The supporting of the head with hands might have to do with the fact that their getting up at 5:30ish for morning exercise and less to do with boredom. And it can be a great experience if you keep a positive attitude and an open mind.

      • Smiles and Cries says:

        And you say that with such aspiration and enthusiasm. You must remember that this is being *forced.* Regardless of any positive comment, you must always keep in the back of your mind that this is being *forced.*

        I actually wish that for every comment made for the Regiment started with, “The forced conscription of the Regiment…” It wouldn’t prove much of an argument.

        Oh – and yes, there are volunteers (before someone says I didn’t point them out). Jumping out of an air plane is also a voluntary act. It also provides an much better experience and I am willing to bet that no one will be “supporting of the head with hands.”

        “It can be a great experience if you keep a positive attitude and an open mind.” – The same thing can be said to prisoners, being involuntarily (again..FORCED) being cast away on a island… Hmm…that can actually be said in almost any situation. Regardless of your defence, the mere fact that you included the words ‘it can be’ already sets the mood in every readers mind that you are attempting to make *good* out of an already *bad* situation.

        I do like your positive attitude. Keep it up.

    • Ya'll are just not smart enough says:

      I noticed the same thing in the pictures. Only difference is that all the feedback that I have got from past recruits and current are the complete opposite of yours. Words like, nasty, hate, downgrading, mean, nonbeneficial, and so on. Of course, these comments have only come from people that I know in the regiment and just to assure those that are reading, these comments do not come from one or two individuals, but from 17 to be exact. Each one of them has expressed the same feelings only with different words. NTB, actual officers in the regiment, the newspapers, and those that are not in the regiment all seem to have the same opinion, that the regiment is good and it effects your life in a positive way and so on and so on………..Not sure who to beleive to be honest, but I do know this, those that are there whom I have spoken to would not spew such negative comments with such seriousness behind their expressions if it were not true. I’m just saying……..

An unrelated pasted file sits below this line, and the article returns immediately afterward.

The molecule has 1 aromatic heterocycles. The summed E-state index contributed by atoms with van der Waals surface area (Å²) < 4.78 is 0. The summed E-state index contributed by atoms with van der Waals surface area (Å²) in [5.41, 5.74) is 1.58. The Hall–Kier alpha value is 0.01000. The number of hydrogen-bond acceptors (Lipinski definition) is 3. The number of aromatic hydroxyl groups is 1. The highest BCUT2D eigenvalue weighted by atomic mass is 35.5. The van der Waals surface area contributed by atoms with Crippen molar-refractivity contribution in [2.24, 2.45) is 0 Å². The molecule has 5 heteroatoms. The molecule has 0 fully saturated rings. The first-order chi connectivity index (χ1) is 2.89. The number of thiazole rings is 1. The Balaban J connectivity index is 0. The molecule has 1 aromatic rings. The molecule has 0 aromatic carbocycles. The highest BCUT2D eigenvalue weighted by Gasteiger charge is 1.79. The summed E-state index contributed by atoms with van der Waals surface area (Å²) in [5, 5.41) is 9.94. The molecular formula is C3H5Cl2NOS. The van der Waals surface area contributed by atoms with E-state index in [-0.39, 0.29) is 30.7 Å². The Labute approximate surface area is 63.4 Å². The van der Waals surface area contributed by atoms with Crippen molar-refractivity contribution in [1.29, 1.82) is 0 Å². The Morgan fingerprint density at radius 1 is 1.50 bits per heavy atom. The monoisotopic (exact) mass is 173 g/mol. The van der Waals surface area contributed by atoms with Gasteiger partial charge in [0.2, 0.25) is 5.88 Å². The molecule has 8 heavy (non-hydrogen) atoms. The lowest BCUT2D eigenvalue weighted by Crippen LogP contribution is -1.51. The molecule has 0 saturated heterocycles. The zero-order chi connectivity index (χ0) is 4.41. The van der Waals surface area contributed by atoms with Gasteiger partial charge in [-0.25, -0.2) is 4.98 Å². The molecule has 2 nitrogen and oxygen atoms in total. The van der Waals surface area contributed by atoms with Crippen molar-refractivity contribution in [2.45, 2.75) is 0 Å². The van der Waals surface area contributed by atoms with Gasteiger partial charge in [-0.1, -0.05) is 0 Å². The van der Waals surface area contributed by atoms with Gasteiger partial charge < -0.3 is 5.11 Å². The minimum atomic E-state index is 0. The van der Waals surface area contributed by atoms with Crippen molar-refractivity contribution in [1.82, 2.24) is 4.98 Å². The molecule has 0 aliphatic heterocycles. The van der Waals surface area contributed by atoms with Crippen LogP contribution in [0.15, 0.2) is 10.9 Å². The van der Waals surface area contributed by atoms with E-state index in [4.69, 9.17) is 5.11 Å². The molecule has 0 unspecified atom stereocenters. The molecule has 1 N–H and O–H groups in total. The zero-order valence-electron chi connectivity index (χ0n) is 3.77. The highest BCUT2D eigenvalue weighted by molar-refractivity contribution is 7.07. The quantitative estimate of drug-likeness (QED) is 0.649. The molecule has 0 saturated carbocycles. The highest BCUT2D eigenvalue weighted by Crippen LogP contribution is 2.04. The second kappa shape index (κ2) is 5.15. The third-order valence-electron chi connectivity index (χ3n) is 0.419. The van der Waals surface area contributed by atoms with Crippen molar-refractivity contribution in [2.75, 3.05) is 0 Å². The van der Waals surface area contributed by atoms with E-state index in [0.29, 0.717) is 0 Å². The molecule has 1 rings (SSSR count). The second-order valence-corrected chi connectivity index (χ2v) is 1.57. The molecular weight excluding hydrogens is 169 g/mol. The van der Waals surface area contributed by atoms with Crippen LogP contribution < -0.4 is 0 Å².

• Ya'll are just not smart enough says:

        Also, I beleive it can be a positive experience if you keep an open mind, but who am I to force my ideals onto other people? Some people are just not built mentally nor phisically for the regiment and their type of ideals and goals. The sooner we all accept that, then the sooner there will be a more positive outlook island-wide towards the regiment.

        • Smiles and Cries says:

          Realistically, I’m not against the idea of serving Bermuda. The only reason I don’t like the Regiment is because I believe it can be rethought out. If you have 90% of the soldiers saying good things about it then I am all for it. The problem is that that isn’t currently the case.

          I also wish the government would provide more opportunities for Bermudians to server their country. Currently, if you are with the Bermuda Police Service, the Fire Service, St. John’s Ambulance or you are still in school, you can easily avoid the Regiment.

          The government should provide more opportunities in areas that Bermuda is lacking. If Tourism is on decline, then create a community service group that helps tourists. If crime is on the rise, create a big brothers and sisters group that you can serve in to guide the youth down the right path. If Bermuda is in debt, then provide a fund raising group to collect money that goes towards needed goals in Bermuda. All of these things can be served in place of the Regiment.

          • Ya'll are just not smart enough says:

            I feel you and agree with you.

          • Truth says:

            Where can you find any organization (conscripted or voluntary) with a 90% satisfaction rate? Every organization has its flaws. The challenge we have is to try and weigh up if the Regiment does more good than bad. I firmly believe it does but only because i have been there and I have seen the impact first hand. The challenge is that there are no statistics to prove this. There is no way to gauge how many young men were on a negative track pre Regiment and have since changed track, post Regiment and how the Regiment may or may not have influenced that positive change. Perspective is everything. Many guys go in with a bad one and come out with a bad one. Conversely, many guys go in open minded and benefit. Its all about choice.

        • Quinton says:

          Jesus!! Its learning how to clean up after hurricanes, shoot and hide in the bushes, not recruitment for a cult…eff